Psychiatric services (Washington, D.C.) 05/2014; · 2.81 Impact Factor
  • [Show abstract] [Hide abstract]
    ABSTRACT: This Open Forum reviews research findings on outpatient commitment and alternative approaches, such as conditional hospital release and guardianship. Despite the accumulating evidence in favor of these practices, many questions remain about their essential elements and comparative effectiveness. The authors describe the strengths and shortcomings in existing studies and propose a research strategy that would take advantage of advances in methodologies, such as instrumental variables and propensity weighting, to design studies with a level of rigor comparable to that of randomized controlled trials. The Affordable Care Act (ACA) introduces many opportunities and resources to improve care; studies should also be undertaken to investigate use of outpatient commitment and alternative approaches in the post-ACA health care environment.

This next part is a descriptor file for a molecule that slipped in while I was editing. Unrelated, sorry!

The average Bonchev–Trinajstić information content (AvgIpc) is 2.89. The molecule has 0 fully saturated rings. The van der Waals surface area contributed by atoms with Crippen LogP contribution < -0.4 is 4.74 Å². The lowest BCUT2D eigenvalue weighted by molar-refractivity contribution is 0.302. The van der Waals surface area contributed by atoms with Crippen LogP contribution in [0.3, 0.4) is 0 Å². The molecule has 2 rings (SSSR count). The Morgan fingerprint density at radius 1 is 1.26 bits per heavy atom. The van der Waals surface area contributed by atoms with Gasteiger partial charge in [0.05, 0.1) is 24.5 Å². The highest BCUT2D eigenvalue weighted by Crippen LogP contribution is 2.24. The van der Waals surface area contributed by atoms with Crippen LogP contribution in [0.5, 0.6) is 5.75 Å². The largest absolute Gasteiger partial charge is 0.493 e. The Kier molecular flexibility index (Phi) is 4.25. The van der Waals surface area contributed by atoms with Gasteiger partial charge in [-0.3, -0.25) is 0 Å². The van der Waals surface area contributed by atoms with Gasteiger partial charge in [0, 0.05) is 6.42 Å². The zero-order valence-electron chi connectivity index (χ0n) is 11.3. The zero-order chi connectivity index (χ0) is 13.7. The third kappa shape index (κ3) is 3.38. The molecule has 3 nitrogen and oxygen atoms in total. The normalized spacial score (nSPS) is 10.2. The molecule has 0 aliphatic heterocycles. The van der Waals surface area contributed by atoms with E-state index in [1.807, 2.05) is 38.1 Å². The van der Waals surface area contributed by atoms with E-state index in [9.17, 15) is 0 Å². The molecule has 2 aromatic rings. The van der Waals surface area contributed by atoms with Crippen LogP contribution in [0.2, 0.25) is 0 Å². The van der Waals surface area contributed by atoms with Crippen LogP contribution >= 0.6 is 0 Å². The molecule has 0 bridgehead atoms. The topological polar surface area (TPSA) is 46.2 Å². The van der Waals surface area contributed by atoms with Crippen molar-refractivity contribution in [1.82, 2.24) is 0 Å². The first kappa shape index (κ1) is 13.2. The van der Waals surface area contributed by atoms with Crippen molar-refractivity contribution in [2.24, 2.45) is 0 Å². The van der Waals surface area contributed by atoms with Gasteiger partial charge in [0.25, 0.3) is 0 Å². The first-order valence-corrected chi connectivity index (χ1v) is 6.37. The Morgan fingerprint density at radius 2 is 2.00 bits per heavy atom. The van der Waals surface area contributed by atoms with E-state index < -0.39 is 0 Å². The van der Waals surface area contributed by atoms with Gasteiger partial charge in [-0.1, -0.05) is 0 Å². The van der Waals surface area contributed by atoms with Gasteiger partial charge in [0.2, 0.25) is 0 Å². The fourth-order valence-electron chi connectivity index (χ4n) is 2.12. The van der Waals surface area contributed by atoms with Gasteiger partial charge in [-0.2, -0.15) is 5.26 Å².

Psychiatric services (Washington, D.C.) 06/2014; 65(6):812-5. · 2.81 Impact Factor
  • [Show abstract] [Hide abstract]